Financial ministry helps manage money with faith

By Darrell Todd Maurina

When the Rev. Randy Mullin of First Baptist Church of Farwell began hosting a financial ministry this past fall, he couldn’t believe the response.
“It’s been incredible,” Mullin said. “When we launched this thing back in November, I guess probably the best way to describe it is we hit a very sensitive nerve. We had 22 families go through the ‘Financial Peace University’ the first time, and of those 22 families, we have retired about $50,000 in debt.”
Mullin said one of the best things about the program has been that about a third of those attending the intensive 13-week program have been from outside the church. Some drive from as far away as Portales to attend the Sunday afternoon series of videotaped lessons and small-group studies featuring the financial teaching of Dave Ramsey, a nationally-broadcast radio speaker heard locally on weeknights on KGNC-710 AM from 7 to 10 p.m. Texas time.
“Basically it is God and Grandma’s way of doing money; he has just learned to package it in a way that is fun, entertaining, motivating and effective,” Mullin said. “It’s not that my wife and I have been in any kind of financial trouble, but even as a minister’s family, there are areas in our marriage that we need to tweak and work on. We’ve seen a lot of ways we can benefit.”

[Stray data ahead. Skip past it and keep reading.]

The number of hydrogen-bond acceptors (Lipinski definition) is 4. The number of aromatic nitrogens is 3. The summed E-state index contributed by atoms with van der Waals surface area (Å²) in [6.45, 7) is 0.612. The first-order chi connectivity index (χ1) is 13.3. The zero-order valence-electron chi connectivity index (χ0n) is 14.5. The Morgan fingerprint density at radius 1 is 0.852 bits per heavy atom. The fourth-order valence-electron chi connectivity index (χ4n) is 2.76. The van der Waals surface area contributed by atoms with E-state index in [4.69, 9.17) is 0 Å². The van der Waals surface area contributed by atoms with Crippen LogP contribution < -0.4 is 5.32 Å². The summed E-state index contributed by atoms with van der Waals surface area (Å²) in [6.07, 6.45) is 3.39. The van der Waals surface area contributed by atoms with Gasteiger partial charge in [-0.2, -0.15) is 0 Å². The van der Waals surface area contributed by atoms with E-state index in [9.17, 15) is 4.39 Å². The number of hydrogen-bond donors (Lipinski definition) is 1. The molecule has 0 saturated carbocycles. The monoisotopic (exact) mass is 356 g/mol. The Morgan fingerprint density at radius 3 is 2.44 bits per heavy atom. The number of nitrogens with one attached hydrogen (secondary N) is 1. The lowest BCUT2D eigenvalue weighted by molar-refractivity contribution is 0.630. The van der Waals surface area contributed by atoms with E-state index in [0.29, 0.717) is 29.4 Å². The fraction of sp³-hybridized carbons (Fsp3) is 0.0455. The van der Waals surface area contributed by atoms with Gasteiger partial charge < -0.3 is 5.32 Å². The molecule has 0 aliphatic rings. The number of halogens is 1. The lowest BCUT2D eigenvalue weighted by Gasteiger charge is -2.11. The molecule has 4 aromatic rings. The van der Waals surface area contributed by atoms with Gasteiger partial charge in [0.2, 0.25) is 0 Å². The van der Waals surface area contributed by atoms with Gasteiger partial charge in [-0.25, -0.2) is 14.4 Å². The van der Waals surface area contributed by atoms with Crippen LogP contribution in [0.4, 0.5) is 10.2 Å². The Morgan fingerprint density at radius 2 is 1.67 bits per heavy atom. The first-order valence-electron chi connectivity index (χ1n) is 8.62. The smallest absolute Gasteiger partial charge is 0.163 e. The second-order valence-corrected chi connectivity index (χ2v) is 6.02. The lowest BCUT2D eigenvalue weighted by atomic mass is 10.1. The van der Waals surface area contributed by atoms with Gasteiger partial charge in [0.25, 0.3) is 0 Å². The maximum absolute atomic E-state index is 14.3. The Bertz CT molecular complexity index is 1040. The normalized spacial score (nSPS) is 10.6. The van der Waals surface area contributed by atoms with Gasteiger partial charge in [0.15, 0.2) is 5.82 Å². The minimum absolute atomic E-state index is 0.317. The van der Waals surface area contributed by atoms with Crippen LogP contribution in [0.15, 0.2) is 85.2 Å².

Mullin said Ramsey’s teaching uses many of the same principles as Christian financial speaker and author Larry Burkett, but he doesn’t limit his audience to Christians.
“Dave Ramsey, though he is a devout Christian and is open about his faith, targets the secular community and has been well-received by the secular community,” Mullin said.
Unlike some Christian financial seminars, the Ramsey seminars have an admission fee of $90. However, the church is sponsoring two no-charge introductory meetings at 3 p.m. Feb. 8 and at 7 p.m. Feb. 15 to explain the seminars.
“The orientation is completely without obligation; it gives you an opportunity to see what it will be like,” Mullin said. “For somebody who has questions, this is a way to get them answered.”
Mullin said Ramsey’s method centers on four main steps:
> Establish an emergency fund of $1,000 for a family and $500 for a single person or couple to avoid the need to use credit cards for unplanned expenses.
> Use the “debt snowball” effect to pay off the lowest-balance credit card first, and then take the payments from that card to pay off other cards in ever-increasing amounts.
> Establish a fully-funded savings account of three to six months of income to cover major problems such as medical issues or a job loss.
n Build wealth through such techniques as mutual funds.
Program coordinator and First Baptist member Chad Byrd said his family have succeeded through using Ramsey’s steps.
“We were to the point that we could not take any other payments and anything unexpected would have to be put on the credit card,” Byrd said. “Thanks to Dave Ramsey, we have got our finances back in order. Since November 2003, we have managed to save $1,000 for our emergency fund. We have also dropped $12,000 in debt. We plan to be debt-free except for the house by June 2005.”
Mullin said he’s hoping to have a large attendance at the next classes. For further information, call the church at (806) 481-3202.